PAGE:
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Shocking story of Cross River community every govt forgot

* Villagers live without electricity, road and potable water since creation
* LG chair shuns village after vehicle broke down on horrible road
* Rundown bridge to community constructed 53 years ago

By Ike Uchechukwu

BAYOP— Government officials, neighouring villagers and traders have abandoned Bayop, an agricultural community in Osokom II clan, Boki Local Government Area, Cross River State, while residents are also relocating from the settlement because of its horribly bad road, lack of basic amenities and abject misery they found themselves.

Ramshackle road to Bayop
Ramshackle road to Bayop

During his visit last month (August) to a neighboring village to Bayop, the vehicle of the incumbent chair of Boki local government, Mr. Abubakar Ewa, broke down on the tumbledown road. Since then, chair is not in a hurry to take a trip on the road.

Youths rescued him and his entourage from the mess, otherwise, he would have had worse tales to tell.

About a month after the unforgettable incident, Bawop is still a no go area. Other government officials and citizens have followed correspondingly because of intolerable bad road.

Inhabitants of the autonomous community, which has boundary with Oku –Bushuyu in the east, Kakwagom in the north, Oku Aro/Buanakong in the west and Mbube in Ogoja local government area in the south are predominantly rural farmers , who produce yams, cassava and cocoa yams.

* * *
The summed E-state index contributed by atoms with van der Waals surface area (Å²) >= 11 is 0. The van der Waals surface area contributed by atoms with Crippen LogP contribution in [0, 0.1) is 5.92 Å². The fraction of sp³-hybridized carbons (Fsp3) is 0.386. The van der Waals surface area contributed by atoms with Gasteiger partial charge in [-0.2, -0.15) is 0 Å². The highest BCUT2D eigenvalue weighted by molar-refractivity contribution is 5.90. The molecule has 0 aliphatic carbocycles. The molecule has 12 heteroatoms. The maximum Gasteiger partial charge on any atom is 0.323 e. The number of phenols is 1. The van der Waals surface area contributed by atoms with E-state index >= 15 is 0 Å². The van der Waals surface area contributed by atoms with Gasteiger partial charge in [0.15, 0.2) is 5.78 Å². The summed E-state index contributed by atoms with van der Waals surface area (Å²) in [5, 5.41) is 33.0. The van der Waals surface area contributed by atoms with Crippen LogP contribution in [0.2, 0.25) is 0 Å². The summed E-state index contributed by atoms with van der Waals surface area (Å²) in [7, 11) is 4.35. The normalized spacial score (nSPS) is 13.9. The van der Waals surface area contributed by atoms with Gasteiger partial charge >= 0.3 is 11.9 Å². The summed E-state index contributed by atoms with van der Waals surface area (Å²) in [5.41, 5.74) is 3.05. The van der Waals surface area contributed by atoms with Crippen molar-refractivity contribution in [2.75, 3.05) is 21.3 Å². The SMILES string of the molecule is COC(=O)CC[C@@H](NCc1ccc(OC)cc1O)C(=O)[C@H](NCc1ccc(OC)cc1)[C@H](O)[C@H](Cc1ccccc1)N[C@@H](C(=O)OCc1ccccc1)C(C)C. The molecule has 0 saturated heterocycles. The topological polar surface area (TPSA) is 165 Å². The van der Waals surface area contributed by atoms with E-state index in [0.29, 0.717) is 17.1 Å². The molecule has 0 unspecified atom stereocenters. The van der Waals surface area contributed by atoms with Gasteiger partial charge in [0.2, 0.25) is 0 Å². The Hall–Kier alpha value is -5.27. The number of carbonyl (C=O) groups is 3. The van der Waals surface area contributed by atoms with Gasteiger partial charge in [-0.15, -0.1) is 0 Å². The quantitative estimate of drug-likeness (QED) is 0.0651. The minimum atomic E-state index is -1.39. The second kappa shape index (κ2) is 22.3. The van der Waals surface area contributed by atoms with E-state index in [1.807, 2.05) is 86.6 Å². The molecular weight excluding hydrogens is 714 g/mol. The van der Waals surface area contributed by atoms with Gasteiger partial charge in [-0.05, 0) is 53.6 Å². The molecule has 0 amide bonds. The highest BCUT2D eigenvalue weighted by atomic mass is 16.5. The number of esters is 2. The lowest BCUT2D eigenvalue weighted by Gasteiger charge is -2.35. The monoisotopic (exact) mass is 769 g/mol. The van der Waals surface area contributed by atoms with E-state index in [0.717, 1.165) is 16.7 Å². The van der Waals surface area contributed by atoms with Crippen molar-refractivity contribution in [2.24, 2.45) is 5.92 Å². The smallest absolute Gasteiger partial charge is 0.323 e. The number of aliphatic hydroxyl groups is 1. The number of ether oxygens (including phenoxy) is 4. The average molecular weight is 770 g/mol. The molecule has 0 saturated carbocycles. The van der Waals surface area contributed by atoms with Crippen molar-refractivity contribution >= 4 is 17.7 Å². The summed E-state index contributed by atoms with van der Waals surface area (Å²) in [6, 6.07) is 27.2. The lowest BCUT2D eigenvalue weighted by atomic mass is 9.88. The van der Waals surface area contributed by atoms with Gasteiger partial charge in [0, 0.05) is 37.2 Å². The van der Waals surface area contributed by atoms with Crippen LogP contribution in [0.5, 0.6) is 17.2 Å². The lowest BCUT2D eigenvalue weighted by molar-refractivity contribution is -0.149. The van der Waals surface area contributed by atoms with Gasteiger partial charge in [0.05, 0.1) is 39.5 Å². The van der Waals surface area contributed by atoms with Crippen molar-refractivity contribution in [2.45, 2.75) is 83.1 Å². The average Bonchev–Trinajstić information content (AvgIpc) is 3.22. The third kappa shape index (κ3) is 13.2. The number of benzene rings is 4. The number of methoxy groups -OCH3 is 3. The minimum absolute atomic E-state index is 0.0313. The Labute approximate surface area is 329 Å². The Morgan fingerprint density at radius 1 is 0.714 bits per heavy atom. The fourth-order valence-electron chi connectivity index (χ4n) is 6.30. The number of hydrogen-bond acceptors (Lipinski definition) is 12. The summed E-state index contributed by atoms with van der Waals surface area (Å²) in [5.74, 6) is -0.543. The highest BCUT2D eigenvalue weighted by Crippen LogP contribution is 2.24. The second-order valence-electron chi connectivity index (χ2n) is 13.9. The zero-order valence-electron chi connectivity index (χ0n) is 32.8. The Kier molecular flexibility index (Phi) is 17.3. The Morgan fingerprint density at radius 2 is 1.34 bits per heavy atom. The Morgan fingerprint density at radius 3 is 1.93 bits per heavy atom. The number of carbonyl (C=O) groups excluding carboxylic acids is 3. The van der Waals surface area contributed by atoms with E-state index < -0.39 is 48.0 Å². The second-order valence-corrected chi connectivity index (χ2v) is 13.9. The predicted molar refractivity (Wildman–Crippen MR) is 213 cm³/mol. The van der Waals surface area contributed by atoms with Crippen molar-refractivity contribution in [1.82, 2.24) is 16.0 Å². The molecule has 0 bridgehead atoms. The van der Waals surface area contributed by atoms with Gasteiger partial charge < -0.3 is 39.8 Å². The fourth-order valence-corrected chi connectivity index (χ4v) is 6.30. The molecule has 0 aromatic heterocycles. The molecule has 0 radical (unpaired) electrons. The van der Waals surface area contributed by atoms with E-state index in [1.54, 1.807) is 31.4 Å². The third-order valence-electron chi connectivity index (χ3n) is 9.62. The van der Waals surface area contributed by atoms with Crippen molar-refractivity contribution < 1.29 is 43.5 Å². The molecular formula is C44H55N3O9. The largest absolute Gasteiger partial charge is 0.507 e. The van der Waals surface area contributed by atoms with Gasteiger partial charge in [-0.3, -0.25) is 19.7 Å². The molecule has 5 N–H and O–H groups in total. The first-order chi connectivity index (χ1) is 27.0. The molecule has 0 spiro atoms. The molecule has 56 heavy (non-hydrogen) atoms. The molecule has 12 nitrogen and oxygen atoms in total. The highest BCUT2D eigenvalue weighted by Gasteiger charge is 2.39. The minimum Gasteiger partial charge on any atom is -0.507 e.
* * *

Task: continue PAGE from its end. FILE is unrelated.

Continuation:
Chair of Bawop community, Chief George Tuku Ochang, who was shocked to see a journalist in the settlement, asserted, “We are like people at the last part of the world. In fact, we live at the end of the world, it takes more than three hours to get to this place on a dry day from Ogoja, talk more of coming from the council headquarters.”

Govt has since  forsaken us

“Government after government, administration after administration, not one has remembered us till date,” he added.

A source revealed that the last time government carried out a project was in 1962 and it was a bridge by the then Eastern Nigeria Government in a joint effort with the community. The bridge commissioned in 1963 by I. U. Akpabio is the only government project in the area, it connects Mbube in Ogoja to Bawop-Utugwang in Obudu.

•Bridge commissioned in 1963 by Eastern Nigerian Government

Niger Delta Voice investigations revealed that the people lacked all the necessities of life. The people have been living in darkness since the community into existence, the road is rickety and potable water is a luxury.

The villagers constructed practically everything in the community, including the only primary and secondary schools on self-help, except the six-block classroom facilitated by a former member of the House of Representatives.

Sadly, the schools devastated by windstorm in 2012 are begging for repairs, though the community recently gave it a penny-pinching face-lift.